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Melvin Hougen was awarded the Bronze Star for valor and distinguished service in the Army during World War II.

But he didn't talk about it.

"He remained humble," said daughter Marcy Engstrom. "He wasn't a braggart."

Hougen, of Edina, died on July 16. He was 101.

"He was pretty typical of that generation," said Engstrom, of Amery, Wis. "He didn't talk much about those experiences."

After joining the Army, Hougen was shipped to the South Pacific aboard the USS President Coolidge. The ship, a luxury liner that had been converted into a troop carrier, left San Francisco on Oct. 6, 1942.

On Oct. 26, as the ship, with 5,340 on board, entered the harbor of its final destination — Espiritu Santo, the largest island in the South Pacific archipelago nation of Vanuatu — it struck two mines. The ship was evacuated, but there were two casualties as it sank.

"My father was one of the last off the ship," said Engstrom. "He said, 'I had to make sure all of my men got off the ship.' "

When Hougen returned to the United States, he went to officers' training school in Georgia, Engstrom said.

He became a lieutenant and was deployed to the European theater with the 90th Infantry Division. The division landed at Utah Beach in France two days after D-Day and fought in battles in Normandy and northern France before fighting in the Battle of the Bulge.

He earned the Bronze Star for his service in France.

"He worked with the French underground on reconnaissance," Engstrom said. "They gathered the information so that a key bridge could be blown up before the Germans crossed it."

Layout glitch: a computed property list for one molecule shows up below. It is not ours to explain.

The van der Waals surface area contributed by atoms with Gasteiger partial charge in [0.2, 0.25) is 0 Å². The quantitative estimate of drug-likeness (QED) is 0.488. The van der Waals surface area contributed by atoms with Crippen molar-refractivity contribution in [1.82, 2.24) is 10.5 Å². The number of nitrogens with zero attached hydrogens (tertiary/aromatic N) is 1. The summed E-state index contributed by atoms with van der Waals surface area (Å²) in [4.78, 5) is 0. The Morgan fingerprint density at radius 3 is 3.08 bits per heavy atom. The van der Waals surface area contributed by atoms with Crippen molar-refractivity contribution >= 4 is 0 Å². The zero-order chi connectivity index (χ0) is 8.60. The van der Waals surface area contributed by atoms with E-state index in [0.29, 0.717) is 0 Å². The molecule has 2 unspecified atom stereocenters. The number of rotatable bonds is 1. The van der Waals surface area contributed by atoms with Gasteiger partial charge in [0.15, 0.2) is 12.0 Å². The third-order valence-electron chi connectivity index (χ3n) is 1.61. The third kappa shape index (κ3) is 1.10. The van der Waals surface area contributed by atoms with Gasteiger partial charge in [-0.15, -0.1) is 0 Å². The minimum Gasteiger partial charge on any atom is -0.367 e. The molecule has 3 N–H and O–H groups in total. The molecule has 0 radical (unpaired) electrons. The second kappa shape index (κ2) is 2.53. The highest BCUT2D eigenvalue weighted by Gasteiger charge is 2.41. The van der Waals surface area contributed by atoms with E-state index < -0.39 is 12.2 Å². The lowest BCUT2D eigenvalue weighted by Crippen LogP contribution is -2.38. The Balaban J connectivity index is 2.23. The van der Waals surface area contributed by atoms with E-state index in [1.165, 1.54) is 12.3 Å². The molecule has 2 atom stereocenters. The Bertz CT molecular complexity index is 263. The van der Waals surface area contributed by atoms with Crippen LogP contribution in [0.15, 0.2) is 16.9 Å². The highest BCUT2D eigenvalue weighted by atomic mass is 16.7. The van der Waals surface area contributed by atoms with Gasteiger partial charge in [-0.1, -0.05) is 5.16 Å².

Hougen was born to Anna and Louis Hougen on Aug. 8, 1918, in Fertile, Minn. Louis had immigrated to America from Norway and Anna from Sweden. When Hougen was a child, the family moved to nearby Crookston, Minn.

At the age of 18, Hougen followed his father into the lumber business, becoming the manager of a lumberyard in Edmond, N.D.

After World War II, he returned to Minnesota and earned a degree in forestry management from the University of Minnesota.

He worked for Champion International, a papermaker based in Sartell, Minn., for 37 years. After retiring from Champion, he went to work as a manufacturer's representative in the wood products industry. After seven years, he retired at the age of 73.

"He loved trees and the wood products industry," said Engstrom.

In retirement, he pursued his love of golf, and he and his wife, Alta, made deliveries for the Meals on Wheels program. They continued doing so until they were in their 90s.

"He never thought he was old," said Engstrom. "He just kept going. He loved golf and he loved his family.

"Everybody thinks their parents are special," she said. "But he truly was. Everybody who met him respected him so much. His two caregivers said they had never met anyone so honorable. He was just a kind, kind man."

In addition to his daughter Marcy, Hougen is survived by another daughter, Merideth Hale of Rio Verde, Ariz.; two sons, Myles Hougen of Sandpoint, Idaho, and Murray Hougen of San Diego; a sister, Elsie Cameron of Edina; eight grandchildren and six great-grandchildren.

Alta Hougen died in March 2019 at the age of 100. The couple was married 72 years.

A private service will be held later this month.

Joel Rippel • 612-673-4719